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Motorsport Engineering Targets the Racing and Performance Industry
In August of 2002 the first graduate students accepted into the newly formed Motorsport Engineering Program at Colorado State University began their studies. These students joined others who were already performing research related to Motorsport prior to the announcement of the formal program. The program also initiated the move to a new 24,000ft2 facility, on 10 acres, dedicated to Motorsport Engineering, which became formally titled the Motorsport Engineering Research Center in Fall of 2005. By the late fall of 2002 Motorsport Engineering students and faculty were presenting results of Motorsport-related research at SAE’s Motorsports Engineering Conference and Exhibition, in Indianapolis and exhibited at the PRI Trade Show the same week. CSU has continued the strong presence at the SAE Motorsports Engineering Conference in both 2004 and 2006. In 2006, graduate students and faculty presented 13 papers at the SAE Conference. Since the initiation of the Graduate Program there has been continued growth, with 22 current graduate students. Three key faculty are involved in the program with specialties including vehicle dynamics, composites/chassis structures, and computational fluid dynamics. This group of faculty allows the program to address a broad spectrum of the areas of vehicle technology.
Current graduate research projects include topics such as turbocharger control and optimization, composite materials insertion into IC engine technology, CFD of cylinder ports, valve dynamics studies, vehicle torsional stiffness, natural frequency approaches to spring/damper tuning, racetrack simulation, etc. In addition to the graduate research, the Motorsport facility also hosts over 50 engineering seniors enrolled in Senior Practicum motorsport related projects, including Formula SAE and a variety of projects related to ongoing graduate research.
Motorsport Engineering

The goals of the Motorsport Engineering Program are to support the Motorsport Industry by: (a) developing trained engineers with advanced degrees focusing on Motorsport issues, (b) offering specialized engineering services, (c) supplying cutting-edge research and development to the industry, (d) offering continuing education through professional training and focused short courses, and (e) generating a forum for members of the Industry to discuss key needs in personnel and in technology.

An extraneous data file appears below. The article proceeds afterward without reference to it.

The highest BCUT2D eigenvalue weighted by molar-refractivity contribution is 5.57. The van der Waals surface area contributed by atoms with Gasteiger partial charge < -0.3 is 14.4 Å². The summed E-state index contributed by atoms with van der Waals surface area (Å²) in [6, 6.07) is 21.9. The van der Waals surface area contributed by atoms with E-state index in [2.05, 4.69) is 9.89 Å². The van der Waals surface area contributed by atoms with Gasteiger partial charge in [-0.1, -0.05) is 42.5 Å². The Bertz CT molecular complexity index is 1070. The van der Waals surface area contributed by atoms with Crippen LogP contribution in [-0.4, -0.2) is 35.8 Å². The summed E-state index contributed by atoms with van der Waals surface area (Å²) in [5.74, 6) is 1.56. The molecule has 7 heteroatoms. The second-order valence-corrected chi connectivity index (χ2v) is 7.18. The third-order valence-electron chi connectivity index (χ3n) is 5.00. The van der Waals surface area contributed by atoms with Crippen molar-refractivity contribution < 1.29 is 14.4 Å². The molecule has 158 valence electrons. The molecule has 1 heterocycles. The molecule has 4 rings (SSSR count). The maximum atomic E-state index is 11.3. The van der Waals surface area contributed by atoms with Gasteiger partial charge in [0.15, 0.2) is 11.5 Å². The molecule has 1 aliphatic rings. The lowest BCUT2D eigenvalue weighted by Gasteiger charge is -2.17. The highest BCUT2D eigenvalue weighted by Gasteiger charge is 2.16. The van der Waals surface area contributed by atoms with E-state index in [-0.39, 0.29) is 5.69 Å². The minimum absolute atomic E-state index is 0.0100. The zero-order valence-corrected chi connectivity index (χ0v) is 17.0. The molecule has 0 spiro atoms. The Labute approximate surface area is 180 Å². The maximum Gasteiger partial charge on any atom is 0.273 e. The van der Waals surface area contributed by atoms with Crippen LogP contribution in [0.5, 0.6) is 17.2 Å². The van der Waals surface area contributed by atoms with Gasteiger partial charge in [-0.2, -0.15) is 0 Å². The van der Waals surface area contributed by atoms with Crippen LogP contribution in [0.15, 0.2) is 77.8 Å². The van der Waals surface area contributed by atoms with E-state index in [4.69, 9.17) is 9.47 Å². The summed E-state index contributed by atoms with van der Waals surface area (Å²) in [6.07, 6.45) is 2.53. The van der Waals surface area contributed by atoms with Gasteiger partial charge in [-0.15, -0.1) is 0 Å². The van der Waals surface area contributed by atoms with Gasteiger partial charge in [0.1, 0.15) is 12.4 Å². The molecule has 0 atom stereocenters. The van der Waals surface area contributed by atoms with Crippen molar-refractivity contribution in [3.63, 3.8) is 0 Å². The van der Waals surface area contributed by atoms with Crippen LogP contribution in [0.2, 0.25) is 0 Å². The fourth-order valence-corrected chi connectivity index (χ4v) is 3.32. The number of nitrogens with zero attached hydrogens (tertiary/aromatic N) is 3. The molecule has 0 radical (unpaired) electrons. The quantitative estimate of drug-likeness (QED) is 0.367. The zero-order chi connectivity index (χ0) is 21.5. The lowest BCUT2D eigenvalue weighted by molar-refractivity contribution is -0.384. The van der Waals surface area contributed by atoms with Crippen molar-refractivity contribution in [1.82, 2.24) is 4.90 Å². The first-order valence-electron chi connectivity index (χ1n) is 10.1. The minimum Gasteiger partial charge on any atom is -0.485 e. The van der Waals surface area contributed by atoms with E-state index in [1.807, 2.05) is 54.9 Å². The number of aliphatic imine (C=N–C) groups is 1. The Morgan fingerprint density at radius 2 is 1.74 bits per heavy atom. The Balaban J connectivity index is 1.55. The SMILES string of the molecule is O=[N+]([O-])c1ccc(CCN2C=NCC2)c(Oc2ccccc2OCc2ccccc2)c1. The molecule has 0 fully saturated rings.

Opportunities abound when
you Team with CSU’s
Motorsport Engineering

Education of Motorsport

Engineers educated to take on lead roles in the Motorsport Industry and on professional race teams are a rare commodity. CSU’s Motorsport Engineering Program is your pipeline to Graduate interns and a well trained employee pool who are prepared for the challenges of vehicle design, setup and race preparation. Research is carried out at the Motorsport Engineering Research Center using advanced, state-of-the-art equipment, including a fully programmable damper dyno, a brake friction dyno, an Eddy current dynamometer, a floating-liner friction test engine, materials and failure test equipment, data acquisition, and a chassis torsion tester, plus computational tools for structural analysis, computational fluid dynamics, vehicle dynamics and engine simulations.

Data acquisition used by all! DoE for suspension setup

Research projects are based on both corporate contracts and core program topics. In addition, graduate students gain invaluable team experience as both track engineers and design engineers by managing the development of undergraduate racecars produced to Formula SAE specifications.

2001 CSU FSAE Team

Motorsport Engineering Program
A Program in Mechanical Engineering, Fort Collins, CO 80523-1374